My Sunday school days have been long over. But attending Florence + the Machine’s Outside Lands concert evoked a similar space—one where kindness wasn’t a gift but an expectation. “I want to see as many people on shoulders as possible,” Florence Welch said. Whether or not you were best friends or complete strangers didn’t matter. “Lift them up!” she exclaimed. “Give them a little rest...that’s a good friend.” Small self-sacrifices were made out of empathy for other concert-goers. Another—perhaps weirder one, Welch joked—was demanded: “We’re all going to put our phones away.” And if someone didn’t comply with preserving the sacred space, Welch offered others a few words to say: “Excuse me, could you put your phone away? We’re trying to have an experience.”
That experience found its root in collective love—Welch was hellbent on making sure it happened, asking each other to embrace one another, to tell your neighbor that you loved them. “This is all our hometown,” Welch preached. “We’re all here together and we all belong here.”
Sometimes, Welch glowed onstage like a lighthouse, backlit in a yellow light, further reflected by the billowing fabric of her nightgown as she made fast strides along the platform or pivoted in a single circle during “Cosmic Love”’s twinkling instrumental stretch. Sometimes, Welch conducted the air, feeling the music as an extra-worldly experience. “I always think when I’m playing I’m outside of myself,” she had mentioned at an earlier event that day. “...Sometimes when you’re playing, something takes over you.”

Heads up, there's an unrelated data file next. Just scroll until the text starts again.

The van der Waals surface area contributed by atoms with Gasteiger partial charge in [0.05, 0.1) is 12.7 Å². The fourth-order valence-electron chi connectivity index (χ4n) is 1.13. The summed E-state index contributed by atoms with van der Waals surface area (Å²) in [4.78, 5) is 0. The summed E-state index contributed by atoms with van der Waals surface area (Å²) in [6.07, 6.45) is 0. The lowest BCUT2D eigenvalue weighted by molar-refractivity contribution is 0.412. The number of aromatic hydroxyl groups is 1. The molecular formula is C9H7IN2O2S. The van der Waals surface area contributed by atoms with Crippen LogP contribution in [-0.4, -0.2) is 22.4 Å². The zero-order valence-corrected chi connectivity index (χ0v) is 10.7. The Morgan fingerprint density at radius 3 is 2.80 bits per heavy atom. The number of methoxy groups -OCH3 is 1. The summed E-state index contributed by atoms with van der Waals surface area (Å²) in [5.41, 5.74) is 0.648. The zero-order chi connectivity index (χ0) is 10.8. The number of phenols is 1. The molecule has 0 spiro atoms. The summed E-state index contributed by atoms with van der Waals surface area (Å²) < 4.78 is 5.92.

That undefinable “something” arises from the music, where Welch likes “the idea of putting really big, unanswerable spiritual questions in pop songs,” as she said in a New York Times interview. Her music is sprinkled with references to vague religious attributes—like angels and choirs. She makes allusions to the cosmos, the sun and the moon. In her most recent album, “High as Hope,” Welch tackled issues that were less abstract, and a little closer to home. In the first line of “Hunger,” she sings about an eating disorder she struggled with when she was younger: “At 17, I started to starve myself / I thought that love was a kind of emptiness.” At the concert, Welch experiment with the vocal nuances of “Hunger,” taking long pauses for dramatic effect, and adjusting the intonations of last few choruses in a stripped-down, mellower version than the studio-produced one.
Whether she intends to create it or not, Welch’s concert experience is much like that of a spiritual one, one where the devotion is to the music than a specific religion. During “Dog Days Are Over,” the audience burst into a thunderous, synchronized clapping. She invited the audience to join in during “Sweet Nothing,” beckoning them to sing the lyrics back to her. At one point, Welch asked the concert-goers to hold hands for the next song. Continuously, she called for compassion, the very thing that many flock to religion for (and many times, unfortunately, are denied of in those spaces). During “Patricia,” a tribute to Patti Smith, Welch echoed “It’s such a wonderful thing to love / It’s such a wonderful thing to love” with poignancy and a subtle anxiety, as if this was the one lesson that had to be learned that night, above all else.
And of course, that love was tied along with faith—not necessarily in any god, but in each other, and in the music. “If it’s messy right now, I believe in you. It’s going to be fine,” Welch promised. “My heart hurts a lot these days, but I do believe in you. And I believe in love.”
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